I’m at home. The sun shines brightly in my face. I sit on the back porch by the Sports sec­tion of the newspaper which is only saved from blowing away by two scuffed-up, supposed-to-be church shoes. I lean on a box of shoe cleaning materials and wait for my mom to come outside with the shoe polish. I can smell the shoe polish as soon as she comes outside, especially when I open the box.

My grandpa comes out of the house wearing overalls, a crisp checkered shirt, and holding his cane like it is the only thing between the world he knows and his world to come. He sits down on one of the chairs in the patio set and tells me about how he used the shoebox often when he was my age. Every time the wind blows I receive a whiff of Irish Spring soap.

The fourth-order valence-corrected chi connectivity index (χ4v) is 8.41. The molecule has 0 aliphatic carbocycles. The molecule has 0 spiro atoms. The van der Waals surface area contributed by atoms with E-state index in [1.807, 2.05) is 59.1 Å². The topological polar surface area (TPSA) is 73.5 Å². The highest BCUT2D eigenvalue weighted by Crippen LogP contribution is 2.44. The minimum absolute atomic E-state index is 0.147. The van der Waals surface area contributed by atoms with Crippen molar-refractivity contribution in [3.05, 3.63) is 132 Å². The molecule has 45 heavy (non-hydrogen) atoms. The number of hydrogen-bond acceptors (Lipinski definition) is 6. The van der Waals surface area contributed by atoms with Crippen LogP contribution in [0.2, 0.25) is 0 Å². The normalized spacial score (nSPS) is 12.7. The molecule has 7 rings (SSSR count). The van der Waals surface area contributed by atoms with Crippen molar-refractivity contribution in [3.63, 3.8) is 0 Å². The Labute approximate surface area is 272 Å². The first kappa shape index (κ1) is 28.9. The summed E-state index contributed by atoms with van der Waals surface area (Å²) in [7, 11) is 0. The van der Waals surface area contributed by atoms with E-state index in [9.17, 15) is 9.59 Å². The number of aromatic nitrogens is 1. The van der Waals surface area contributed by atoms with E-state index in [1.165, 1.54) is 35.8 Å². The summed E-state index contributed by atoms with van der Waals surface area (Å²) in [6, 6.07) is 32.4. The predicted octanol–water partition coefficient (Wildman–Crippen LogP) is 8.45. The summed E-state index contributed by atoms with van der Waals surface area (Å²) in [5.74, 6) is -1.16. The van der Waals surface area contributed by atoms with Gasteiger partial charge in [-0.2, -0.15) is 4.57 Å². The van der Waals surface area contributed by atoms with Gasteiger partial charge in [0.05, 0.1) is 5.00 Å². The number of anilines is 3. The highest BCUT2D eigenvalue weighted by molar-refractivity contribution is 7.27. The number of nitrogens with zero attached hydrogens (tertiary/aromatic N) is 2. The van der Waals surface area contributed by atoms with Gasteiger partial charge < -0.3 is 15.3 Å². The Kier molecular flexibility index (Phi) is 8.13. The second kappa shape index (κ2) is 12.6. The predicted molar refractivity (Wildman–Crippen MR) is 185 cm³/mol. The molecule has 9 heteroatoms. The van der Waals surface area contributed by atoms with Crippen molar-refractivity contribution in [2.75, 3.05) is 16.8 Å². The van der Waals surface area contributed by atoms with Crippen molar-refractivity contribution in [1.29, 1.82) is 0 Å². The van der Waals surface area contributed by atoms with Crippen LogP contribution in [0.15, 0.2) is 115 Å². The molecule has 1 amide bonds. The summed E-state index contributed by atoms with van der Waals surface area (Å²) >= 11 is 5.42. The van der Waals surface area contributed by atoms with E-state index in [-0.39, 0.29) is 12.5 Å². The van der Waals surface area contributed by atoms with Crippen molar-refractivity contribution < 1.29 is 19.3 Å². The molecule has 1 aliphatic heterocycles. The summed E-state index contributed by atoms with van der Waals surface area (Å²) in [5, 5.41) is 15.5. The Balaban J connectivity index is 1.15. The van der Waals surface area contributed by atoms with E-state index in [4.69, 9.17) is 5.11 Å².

Two days later my grandpa is in the hospital. My family sits down to figure out what to give him just in case he “lets go of the cane.” We finally decide on his favorite dessert—vanilla pound cake. We bake and put our hearts into it. We send it to him in the hospital. The next day we receive a thank you card written by my grandfather’s attending nurse who had to write it for him. He only manages to scrawl a quick signature and an “I U” sign. Five days later my grandpa let go of his cane.

By Jonothon, 7th grade
Photob by anneh632 via Flickr

 

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